Gemma Elizabeth Derrick

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Gemma has been a member of the IPP since September 2010.

She defended her PhD thesis at The Australian National University (ANU) in Canberra, Australia, in March 2010. Her thesis titled ‘Institutionalising the Agora: Investigating the evolution of public accountability in Australian Medical Research Institutes’ investigated the changing role of Communication and Commercialisation Offices within medical research organisations using quantitative (bibliometric) and qualitative (interview) methods.

With a background in medicine, Gemma previously completed her Bachelor of Medical Science (Honours) at the John Curtin School of Medical Research, ANU. In her previous roles, Gemma worked at the School of Public Health, Sydney School of Medicine, The University of Sydney. There she investigated the characteristics of research and researchers that influence public health policy in tobacco control, illicit drugs, alcohol, injury, obesity and skin cancer.

At the IPP, Gemma is continuing her research interests in national evaluation frameworks, research evaluation metrics (bibliometrics), innovation diffusion, measures of societal impact and science/innovation and university policy.  Her research profile combines public health and research policy for the formation of relevant evaluation policies for science and innovation.  She employs a mixed-methods approach in her research which includes the combination of interviews, observation studies, bibliometrics and/or social network analysis.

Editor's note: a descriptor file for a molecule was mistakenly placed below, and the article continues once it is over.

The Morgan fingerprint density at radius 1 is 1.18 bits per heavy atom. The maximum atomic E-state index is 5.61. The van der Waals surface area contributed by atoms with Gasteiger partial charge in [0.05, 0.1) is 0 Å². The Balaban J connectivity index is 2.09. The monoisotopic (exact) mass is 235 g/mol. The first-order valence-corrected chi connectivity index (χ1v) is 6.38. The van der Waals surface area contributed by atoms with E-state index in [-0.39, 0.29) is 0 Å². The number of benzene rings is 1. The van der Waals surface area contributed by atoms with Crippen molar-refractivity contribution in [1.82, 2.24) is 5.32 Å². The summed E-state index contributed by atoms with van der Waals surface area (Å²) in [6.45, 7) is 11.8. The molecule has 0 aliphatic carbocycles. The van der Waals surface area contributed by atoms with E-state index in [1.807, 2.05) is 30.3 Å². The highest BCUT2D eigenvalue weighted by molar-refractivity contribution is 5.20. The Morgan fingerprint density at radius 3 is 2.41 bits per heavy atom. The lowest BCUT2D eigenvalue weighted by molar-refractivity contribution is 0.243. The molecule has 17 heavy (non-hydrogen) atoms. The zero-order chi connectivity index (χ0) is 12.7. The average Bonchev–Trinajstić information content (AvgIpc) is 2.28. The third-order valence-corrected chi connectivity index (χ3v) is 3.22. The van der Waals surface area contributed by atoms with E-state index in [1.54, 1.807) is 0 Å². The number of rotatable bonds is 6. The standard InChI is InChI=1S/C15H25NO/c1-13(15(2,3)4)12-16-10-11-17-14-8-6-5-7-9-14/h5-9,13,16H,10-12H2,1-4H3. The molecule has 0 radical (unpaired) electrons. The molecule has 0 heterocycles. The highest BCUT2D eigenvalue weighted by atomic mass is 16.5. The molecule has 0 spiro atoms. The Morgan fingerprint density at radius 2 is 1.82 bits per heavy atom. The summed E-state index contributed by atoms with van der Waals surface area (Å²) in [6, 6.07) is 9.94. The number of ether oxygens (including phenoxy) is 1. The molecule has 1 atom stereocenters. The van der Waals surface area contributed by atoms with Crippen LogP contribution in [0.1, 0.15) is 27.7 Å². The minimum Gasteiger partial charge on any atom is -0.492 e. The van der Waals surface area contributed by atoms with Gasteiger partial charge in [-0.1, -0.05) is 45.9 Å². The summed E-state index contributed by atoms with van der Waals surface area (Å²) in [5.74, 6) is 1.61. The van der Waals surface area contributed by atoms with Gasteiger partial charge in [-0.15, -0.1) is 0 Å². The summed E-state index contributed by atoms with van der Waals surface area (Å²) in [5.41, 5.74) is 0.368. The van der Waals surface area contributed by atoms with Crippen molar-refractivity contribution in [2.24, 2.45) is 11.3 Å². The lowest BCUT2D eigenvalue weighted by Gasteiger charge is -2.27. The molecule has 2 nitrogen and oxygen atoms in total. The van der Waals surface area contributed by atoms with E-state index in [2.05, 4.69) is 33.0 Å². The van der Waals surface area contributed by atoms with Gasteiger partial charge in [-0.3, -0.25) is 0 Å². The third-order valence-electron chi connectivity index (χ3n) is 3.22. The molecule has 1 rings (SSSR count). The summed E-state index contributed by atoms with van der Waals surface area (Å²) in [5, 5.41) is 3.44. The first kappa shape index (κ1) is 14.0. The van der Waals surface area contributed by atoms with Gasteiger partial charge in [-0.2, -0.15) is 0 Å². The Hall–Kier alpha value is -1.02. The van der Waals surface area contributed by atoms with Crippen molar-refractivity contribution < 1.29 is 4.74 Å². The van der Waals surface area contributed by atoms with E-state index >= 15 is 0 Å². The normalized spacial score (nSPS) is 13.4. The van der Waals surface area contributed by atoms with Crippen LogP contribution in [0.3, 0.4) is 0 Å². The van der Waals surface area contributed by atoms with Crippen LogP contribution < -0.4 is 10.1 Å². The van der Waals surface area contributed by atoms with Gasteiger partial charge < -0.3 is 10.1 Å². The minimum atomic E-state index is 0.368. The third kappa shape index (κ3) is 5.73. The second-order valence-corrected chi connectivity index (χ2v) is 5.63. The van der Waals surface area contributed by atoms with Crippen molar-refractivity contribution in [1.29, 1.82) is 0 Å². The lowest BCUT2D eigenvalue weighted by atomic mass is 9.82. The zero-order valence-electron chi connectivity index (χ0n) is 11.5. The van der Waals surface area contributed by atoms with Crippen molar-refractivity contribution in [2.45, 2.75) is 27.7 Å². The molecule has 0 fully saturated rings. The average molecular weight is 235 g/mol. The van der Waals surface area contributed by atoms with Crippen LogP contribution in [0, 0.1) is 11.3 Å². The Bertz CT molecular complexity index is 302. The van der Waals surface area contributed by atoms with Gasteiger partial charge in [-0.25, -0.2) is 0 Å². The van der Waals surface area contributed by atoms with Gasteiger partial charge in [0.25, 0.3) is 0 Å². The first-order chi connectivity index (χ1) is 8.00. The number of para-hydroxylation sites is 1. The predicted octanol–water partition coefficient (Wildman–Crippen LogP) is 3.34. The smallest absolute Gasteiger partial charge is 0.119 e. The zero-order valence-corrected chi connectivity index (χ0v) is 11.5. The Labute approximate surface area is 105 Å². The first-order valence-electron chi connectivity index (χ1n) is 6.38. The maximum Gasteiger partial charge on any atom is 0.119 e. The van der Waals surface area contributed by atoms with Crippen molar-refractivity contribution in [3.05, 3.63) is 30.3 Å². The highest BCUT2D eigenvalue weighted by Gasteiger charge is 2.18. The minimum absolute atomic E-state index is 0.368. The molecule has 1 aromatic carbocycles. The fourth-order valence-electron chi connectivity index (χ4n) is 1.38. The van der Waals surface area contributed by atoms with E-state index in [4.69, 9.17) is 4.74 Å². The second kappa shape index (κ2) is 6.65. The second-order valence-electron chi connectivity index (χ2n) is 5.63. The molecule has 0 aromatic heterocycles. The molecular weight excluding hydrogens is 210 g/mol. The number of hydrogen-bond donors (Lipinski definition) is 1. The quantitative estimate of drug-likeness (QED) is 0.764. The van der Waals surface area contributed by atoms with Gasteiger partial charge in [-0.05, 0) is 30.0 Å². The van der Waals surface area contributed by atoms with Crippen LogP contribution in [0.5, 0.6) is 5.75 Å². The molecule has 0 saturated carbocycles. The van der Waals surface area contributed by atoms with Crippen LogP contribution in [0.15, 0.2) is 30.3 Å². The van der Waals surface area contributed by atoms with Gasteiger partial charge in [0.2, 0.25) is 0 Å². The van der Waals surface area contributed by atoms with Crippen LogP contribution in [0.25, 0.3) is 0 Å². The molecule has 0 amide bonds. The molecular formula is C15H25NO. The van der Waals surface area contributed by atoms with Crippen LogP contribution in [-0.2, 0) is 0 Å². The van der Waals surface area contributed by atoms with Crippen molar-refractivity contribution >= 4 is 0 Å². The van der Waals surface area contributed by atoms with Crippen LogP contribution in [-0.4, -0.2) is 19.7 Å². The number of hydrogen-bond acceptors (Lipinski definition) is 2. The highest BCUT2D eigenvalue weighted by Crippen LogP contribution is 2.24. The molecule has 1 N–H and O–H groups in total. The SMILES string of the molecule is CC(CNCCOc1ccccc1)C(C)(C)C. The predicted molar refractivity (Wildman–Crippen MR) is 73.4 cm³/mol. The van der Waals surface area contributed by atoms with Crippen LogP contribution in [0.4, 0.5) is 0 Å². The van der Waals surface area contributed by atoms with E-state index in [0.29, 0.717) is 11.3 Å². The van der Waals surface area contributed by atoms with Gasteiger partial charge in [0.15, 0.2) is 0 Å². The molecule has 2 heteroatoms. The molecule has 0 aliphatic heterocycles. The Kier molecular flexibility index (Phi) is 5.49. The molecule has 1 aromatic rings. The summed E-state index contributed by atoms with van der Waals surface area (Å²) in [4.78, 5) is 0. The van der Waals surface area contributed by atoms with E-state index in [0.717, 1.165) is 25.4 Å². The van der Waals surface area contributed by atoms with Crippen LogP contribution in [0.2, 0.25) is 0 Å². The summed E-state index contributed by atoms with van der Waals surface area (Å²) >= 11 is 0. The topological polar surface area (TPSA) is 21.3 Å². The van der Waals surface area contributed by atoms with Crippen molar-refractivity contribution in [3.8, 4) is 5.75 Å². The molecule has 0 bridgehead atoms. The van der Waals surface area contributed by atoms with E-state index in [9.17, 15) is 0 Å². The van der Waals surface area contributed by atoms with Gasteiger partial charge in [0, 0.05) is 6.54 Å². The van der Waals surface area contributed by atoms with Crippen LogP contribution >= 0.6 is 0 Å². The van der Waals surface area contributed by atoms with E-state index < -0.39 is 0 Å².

Gemma currently also holds a Research Associate position at the Menzies School for Health Policy at the University of Sydney ( and is an Academic Editor for PLoS One.

Selected publications

Derrick G, Hayen A, Chapman S, Haynes AS, Webster B. (2012). A bibliometric analysis of research on Indigenous health in Australia, 1972–2008. Australian and New Zealand Journal of Public Health. 36(3):269–273, June 2012.

Jonkers, K. Derrick, G.E. (2012) The bibliometric bandwagon: Characteristics of bibliometric articles outside the field literature. Journal of the American Society for Information Science and Technology. 63(4) 829–836.

Haynes AS, Derrick GE, Redman S, Hall WD, Gillespie JA, Chapman S, Sturk H (2012). Identifying experts: the ways that policymakers find and assess public health researchers for consultation and collaboration. PLoS One 7(3): e32665.

Chapman S, Derrick G (2012) Bibliographic analysis of papers and authors published in Tobacco Control 1998-August 2011. Tobacco Control 2012;21:198-201

Haynes AS, Derrick GE, Chapman S, Gillespie J, Redman S, Hall WD, Sturk H. (2011). Galvanisers, guides, champions and shields: the many ways that policymakers use public health researchers. Milbank Quarterly 89(4): 564-598.

Chapman S, Derrick GE, Haynes AS, Wall WD (2011). Democratising assessment of researchers’ track records: a simple proposal. Medical Journal of Australia 195(3): 147-8

Derrick GE, Haynes AS, Chapman S, Hall WD (2011). The association between four citation metrics and peer rankings of research influence in six fields of Australian public health. PLoS One 6(4) e18521 April 6, 2011

Haynes AS, Derrick GE, Sturk H, Chapman S, Hall WD (2011). From ‘our world’ to the ‘real world’: exploring the behaviour of policy influential Australian public health researchers. Social Science and Medicine 72(7) 1047-55 Apr.

Derrick GE, Sturk H, Haynes AS, Chapman S, Hall WD. (2010) A cautionary bibliometric tale of two cities. Scientometrics 54: 317 - 320.